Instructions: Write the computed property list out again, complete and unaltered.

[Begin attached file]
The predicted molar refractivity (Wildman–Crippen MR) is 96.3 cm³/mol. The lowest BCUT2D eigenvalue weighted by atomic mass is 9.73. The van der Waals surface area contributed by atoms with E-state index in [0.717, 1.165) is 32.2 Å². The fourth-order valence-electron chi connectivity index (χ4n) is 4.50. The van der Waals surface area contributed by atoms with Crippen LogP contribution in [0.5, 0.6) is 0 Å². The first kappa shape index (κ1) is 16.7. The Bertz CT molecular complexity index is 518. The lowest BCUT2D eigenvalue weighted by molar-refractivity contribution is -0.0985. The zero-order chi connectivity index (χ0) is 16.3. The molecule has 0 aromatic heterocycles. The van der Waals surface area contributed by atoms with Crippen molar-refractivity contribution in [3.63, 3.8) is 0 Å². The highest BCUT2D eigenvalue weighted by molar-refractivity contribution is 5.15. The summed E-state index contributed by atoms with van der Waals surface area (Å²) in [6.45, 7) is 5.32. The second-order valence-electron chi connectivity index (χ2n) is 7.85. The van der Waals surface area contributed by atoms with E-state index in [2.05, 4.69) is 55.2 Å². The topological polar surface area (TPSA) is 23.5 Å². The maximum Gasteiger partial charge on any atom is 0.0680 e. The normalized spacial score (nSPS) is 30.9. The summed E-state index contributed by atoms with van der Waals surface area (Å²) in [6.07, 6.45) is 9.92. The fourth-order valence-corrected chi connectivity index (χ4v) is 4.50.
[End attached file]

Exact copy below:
The predicted molar refractivity (Wildman–Crippen MR) is 96.3 cm³/mol. The lowest BCUT2D eigenvalue weighted by atomic mass is 9.73. The van der Waals surface area contributed by atoms with E-state index in [0.717, 1.165) is 32.2 Å². The fourth-order valence-electron chi connectivity index (χ4n) is 4.50. The van der Waals surface area contributed by atoms with Crippen LogP contribution in [0.5, 0.6) is 0 Å². The first kappa shape index (κ1) is 16.7. The Bertz CT molecular complexity index is 518. The lowest BCUT2D eigenvalue weighted by molar-refractivity contribution is -0.0985. The zero-order chi connectivity index (χ0) is 16.3. The molecule has 0 aromatic heterocycles. The van der Waals surface area contributed by atoms with Crippen molar-refractivity contribution in [3.63, 3.8) is 0 Å². The highest BCUT2D eigenvalue weighted by molar-refractivity contribution is 5.15. The summed E-state index contributed by atoms with van der Waals surface area (Å²) in [6.45, 7) is 5.32. The second-order valence-electron chi connectivity index (χ2n) is 7.85. The van der Waals surface area contributed by atoms with E-state index in [2.05, 4.69) is 55.2 Å². The topological polar surface area (TPSA) is 23.5 Å². The maximum Gasteiger partial charge on any atom is 0.0680 e. The normalized spacial score (nSPS) is 30.9. The summed E-state index contributed by atoms with van der Waals surface area (Å²) in [6.07, 6.45) is 9.92. The fourth-order valence-corrected chi connectivity index (χ4v) is 4.50.